Distressed commercial property sales increasing around the world
Over 80% of key real estate markets around the world have seen a rise in distressed sales in the commercial property market, according to new research.
The survey by the Royal Institution of Chartered Surveyors of its members in 25 countries found that the biggest pick up in distressed sales was in South Africa, the US, Portugal and France in the third quarter of 2009.
Other countries also reported an increase compared with the second quarter of the year but the growth was slower.
Only China, Hong Kong and Brazil reported a decline in the number of distressed properties coming onto the market.
Looking ahead, real estate professionals said that they expect the number of distressed properties coming onto the market to increase into the fourth quarter across 19 of the 25 countries surveyed.
Russia, the US, Spain and Ireland are expected to see the biggest rise with New Zealand, Italy, Malaysia and Germany next in line.
However, surveyors are more optimistic in Brazil, Hong Kong and India and expect fewer distressed property listings in these countries.
As RICS members work on both sides of any distressed property transaction, they were also asked whether the level of interest from specialist funds in distressed properties was increasing.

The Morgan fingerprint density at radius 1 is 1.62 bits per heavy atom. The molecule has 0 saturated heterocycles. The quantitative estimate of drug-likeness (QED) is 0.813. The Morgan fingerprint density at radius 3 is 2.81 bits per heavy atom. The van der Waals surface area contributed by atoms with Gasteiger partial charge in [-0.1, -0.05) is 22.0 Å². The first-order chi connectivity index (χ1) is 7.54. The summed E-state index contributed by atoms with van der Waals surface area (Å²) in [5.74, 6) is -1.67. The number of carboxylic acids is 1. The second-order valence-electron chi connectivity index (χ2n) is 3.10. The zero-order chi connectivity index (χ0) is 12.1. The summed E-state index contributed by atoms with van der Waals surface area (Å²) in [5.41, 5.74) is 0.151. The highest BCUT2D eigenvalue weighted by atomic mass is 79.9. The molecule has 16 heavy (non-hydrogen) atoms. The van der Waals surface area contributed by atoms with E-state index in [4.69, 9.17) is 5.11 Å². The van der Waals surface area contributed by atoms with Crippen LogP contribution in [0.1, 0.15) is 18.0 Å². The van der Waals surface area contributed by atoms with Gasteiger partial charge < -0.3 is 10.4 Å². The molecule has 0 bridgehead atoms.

Levels of interest rose across 18 out of 25 countries and at a faster pace than the previous quarter with China, Russia, Australia, India and the Ukraine leading the way.
RICS also asked member firms and agents to comment on the speed at which they thought banks are foreclosing on commercial property deals compared to three months earlier.
Encouragingly, respondents suggest that as yet, banks are not overly hasty on foreclosing on properties in breach of loan agreements with less than two in ten surveyors reporting an increase in the speed of foreclosure which was in line with the previous quarter.
‘Distressed property listings are likely to become a bigger feature of global property landscape in the coming year as loan refinancing and improved pricing in some markets, provides a window of opportunity for banks to manage down some of their property loan exposure,’ said Oliver Gilmartin, RICS senior economist.
‘Record low interest rates may have helped some corporate tenants meet income cover obligations for now and held back the rise in distressed listings.
However, with the destocking process drawing to a close in some markets companies may worryingly find themselves more reliant on banks to meet their working capital needs in order to replenish stocks.
Despite unconventional monetary measures across some economies, the reluctance of banks to extend lending remains one major obstacle to a buoyant occupier recovery,’ he added.